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pkane

pkane

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hey @pkane I know this has nothing to do with audibility but if you could..

I'd be really interested if you could deduce some semblance of what the processing overhead differences would be (maybe run the tap count until your PC or whatever starts to bog down, or until you reach the software cap).
Not sure I can do that, since FFT implementations vary, some use additional accelerators offered by the CPU, others can also use GPU. 4M taps should not be a problem for a normal, consumer-grade PC with no GPU acceleration. In computational complexity, the FIR filter is applied using FFTs which require an order of N*log(N) computations where N is the size of the FFT. As the filter size increases, the number of computations will increase approximately as N*log(N).
 

voodooless

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@pkane is the calculation done in single or double precision?
 

gnarly

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Probably not fair to compare complex DSP products that attempt to correct complex frequency and timing issues to a simple low-pass reconstruction filter used in DACs.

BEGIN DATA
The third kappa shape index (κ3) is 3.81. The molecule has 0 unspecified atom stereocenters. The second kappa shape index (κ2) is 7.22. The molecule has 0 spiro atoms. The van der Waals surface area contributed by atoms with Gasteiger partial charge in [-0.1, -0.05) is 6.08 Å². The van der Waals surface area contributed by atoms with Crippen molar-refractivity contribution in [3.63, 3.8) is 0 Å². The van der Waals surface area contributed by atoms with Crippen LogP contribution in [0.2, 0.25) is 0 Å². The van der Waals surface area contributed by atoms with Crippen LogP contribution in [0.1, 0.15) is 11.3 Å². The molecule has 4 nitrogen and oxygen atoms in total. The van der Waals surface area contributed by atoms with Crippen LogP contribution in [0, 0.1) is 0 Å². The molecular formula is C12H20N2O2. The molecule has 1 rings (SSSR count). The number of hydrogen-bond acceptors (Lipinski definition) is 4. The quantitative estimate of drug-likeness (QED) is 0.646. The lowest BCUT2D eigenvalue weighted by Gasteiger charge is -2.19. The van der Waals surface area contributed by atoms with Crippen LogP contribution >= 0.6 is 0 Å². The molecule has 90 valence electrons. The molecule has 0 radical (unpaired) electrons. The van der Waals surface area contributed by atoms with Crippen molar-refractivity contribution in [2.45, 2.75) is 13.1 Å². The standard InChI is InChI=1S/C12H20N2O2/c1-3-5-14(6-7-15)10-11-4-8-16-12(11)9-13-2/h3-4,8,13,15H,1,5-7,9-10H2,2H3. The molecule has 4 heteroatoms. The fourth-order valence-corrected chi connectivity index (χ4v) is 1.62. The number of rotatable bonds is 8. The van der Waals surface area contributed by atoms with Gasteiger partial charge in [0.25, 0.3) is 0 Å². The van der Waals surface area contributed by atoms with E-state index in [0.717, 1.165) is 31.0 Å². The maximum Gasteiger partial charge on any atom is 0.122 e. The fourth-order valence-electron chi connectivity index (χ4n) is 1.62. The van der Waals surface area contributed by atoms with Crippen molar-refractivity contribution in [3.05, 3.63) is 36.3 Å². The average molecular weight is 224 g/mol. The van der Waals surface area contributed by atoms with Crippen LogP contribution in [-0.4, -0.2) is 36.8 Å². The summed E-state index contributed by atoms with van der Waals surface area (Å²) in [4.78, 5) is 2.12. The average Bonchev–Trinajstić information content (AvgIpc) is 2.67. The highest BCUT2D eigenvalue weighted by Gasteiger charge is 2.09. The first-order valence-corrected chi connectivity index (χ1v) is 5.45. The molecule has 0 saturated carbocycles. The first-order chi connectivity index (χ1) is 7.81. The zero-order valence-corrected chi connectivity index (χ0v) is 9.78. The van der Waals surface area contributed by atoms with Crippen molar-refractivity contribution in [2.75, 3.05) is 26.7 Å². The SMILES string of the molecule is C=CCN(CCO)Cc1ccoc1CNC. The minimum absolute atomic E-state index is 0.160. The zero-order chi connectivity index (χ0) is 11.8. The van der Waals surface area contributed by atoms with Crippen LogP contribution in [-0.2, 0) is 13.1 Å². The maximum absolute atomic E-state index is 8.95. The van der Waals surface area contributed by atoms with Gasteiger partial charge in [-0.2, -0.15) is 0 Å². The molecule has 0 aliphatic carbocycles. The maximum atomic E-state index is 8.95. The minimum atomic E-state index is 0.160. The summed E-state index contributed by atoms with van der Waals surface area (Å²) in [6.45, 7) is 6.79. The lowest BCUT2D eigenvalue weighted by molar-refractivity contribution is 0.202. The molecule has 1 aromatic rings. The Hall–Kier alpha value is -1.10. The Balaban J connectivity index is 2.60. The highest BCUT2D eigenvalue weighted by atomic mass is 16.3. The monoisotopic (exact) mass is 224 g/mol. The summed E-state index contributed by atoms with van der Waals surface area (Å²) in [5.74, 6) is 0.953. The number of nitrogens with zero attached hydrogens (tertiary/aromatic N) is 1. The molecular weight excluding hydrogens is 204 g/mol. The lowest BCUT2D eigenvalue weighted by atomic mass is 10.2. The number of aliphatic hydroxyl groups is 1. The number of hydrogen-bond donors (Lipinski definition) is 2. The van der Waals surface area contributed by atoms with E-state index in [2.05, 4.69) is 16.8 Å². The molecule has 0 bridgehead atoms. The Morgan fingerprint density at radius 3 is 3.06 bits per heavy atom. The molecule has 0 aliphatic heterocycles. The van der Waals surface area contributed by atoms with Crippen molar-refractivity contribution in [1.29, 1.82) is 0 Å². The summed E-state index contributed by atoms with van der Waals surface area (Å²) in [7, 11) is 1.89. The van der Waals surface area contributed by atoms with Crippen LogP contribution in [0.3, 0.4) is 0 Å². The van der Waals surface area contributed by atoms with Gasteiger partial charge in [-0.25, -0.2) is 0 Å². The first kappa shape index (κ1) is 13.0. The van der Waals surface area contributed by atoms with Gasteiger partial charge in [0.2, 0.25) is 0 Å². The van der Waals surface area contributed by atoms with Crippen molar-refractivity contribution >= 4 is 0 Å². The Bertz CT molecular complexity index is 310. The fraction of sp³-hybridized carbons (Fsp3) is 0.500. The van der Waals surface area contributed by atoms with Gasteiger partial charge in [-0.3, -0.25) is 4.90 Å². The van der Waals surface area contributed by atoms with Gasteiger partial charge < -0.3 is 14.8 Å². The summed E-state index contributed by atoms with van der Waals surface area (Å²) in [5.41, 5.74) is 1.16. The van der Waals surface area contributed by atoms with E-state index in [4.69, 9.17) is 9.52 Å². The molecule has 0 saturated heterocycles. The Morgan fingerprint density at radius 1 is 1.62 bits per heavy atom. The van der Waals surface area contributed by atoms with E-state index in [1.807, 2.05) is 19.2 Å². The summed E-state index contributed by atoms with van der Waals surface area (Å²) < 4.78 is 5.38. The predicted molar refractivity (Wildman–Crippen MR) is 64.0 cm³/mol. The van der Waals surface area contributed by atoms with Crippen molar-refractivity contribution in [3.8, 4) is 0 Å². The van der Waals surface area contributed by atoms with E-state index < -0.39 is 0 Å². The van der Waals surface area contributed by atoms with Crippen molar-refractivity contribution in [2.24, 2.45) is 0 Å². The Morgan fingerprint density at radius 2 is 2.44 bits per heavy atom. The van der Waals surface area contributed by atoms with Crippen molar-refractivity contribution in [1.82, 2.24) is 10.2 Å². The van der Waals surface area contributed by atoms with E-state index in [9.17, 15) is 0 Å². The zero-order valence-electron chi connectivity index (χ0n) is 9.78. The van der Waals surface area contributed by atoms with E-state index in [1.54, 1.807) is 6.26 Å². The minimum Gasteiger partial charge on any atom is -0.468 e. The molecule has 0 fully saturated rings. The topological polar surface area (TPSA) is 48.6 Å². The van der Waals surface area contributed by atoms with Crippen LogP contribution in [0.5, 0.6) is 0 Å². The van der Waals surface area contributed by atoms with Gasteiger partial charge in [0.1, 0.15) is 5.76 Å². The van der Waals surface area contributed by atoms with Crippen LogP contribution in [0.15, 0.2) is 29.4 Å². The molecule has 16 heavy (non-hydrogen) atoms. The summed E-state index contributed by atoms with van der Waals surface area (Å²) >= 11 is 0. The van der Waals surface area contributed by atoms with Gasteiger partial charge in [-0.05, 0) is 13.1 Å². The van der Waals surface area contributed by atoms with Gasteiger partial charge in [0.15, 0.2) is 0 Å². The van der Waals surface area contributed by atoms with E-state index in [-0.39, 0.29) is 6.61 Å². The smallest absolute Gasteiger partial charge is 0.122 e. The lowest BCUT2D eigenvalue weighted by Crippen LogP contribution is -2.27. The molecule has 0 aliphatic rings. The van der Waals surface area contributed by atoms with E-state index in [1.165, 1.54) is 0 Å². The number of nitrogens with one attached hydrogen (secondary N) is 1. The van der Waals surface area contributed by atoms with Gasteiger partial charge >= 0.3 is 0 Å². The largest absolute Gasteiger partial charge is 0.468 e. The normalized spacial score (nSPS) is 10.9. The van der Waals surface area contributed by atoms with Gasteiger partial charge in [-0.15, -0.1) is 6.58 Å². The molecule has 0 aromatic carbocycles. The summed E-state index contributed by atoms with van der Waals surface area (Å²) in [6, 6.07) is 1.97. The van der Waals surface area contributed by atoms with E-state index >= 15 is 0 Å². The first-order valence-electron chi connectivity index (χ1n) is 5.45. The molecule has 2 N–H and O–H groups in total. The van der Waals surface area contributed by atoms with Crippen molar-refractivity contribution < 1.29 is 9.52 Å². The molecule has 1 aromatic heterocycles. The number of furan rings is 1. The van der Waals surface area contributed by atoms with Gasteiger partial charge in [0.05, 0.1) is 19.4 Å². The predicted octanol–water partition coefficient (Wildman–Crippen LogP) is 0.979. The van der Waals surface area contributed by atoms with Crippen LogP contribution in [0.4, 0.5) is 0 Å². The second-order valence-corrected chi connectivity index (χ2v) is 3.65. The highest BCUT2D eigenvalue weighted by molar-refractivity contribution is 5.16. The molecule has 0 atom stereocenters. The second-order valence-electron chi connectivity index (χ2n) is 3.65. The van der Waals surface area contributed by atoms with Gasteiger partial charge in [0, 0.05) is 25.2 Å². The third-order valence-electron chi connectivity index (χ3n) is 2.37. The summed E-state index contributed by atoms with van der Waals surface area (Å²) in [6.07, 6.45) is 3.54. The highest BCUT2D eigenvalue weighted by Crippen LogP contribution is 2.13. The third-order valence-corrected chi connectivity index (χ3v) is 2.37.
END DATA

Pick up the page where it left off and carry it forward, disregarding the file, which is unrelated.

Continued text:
So true.
True to the degree that maybe the tread title could be better narrowed to:
'Does a 4 million taps anti-aliasing low pass FIR filter for a DAC sound better than a 16K one?'

As a DSP product used for altering the magnitude and phase of the audio stream, will have a frequency resolution determined by the number of taps and the sample rate.
For alterations, more taps increase the frequency resolution, while higher sampling rates decrease it.
So alterations depend on the amount of time the FIR filter has available to accomplish them, which is simply taps/sampling rate.
( I know you know all that; writing to maybe help others following along...)

Thanks for your work! Comes as no surprise. That said, verifications are always nice !

 

Chromatischism

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Also has implications for things like DSP. aCCOURATE and Audiolense are claimed to be superior to Dirac in some quarters because they employ linear phase filters while Dirac uses mixed phase. While all of them are expensive, the Dirac seems far simpler to set up and its filters result in less latency which is an importnt consderation when employing them in home theater applications.

I think the benefits of Acourate and Audiolense is that using high tap FIR filters you get a lot more correction at low frequencies (where you want to EQ do its magic). As far as I know, everything that runs Dirac and its not a PC uses very few taps because of lack of processing power and it only corrects a few bands below 100Hz…
As for the PC VST version, they are very opaque for such details…
I am unsure of the resolution of Dirac filters, but Audyssey uses the equivalent of 16,000 taps per channel. I think Dirac would be very similar.
 

xnor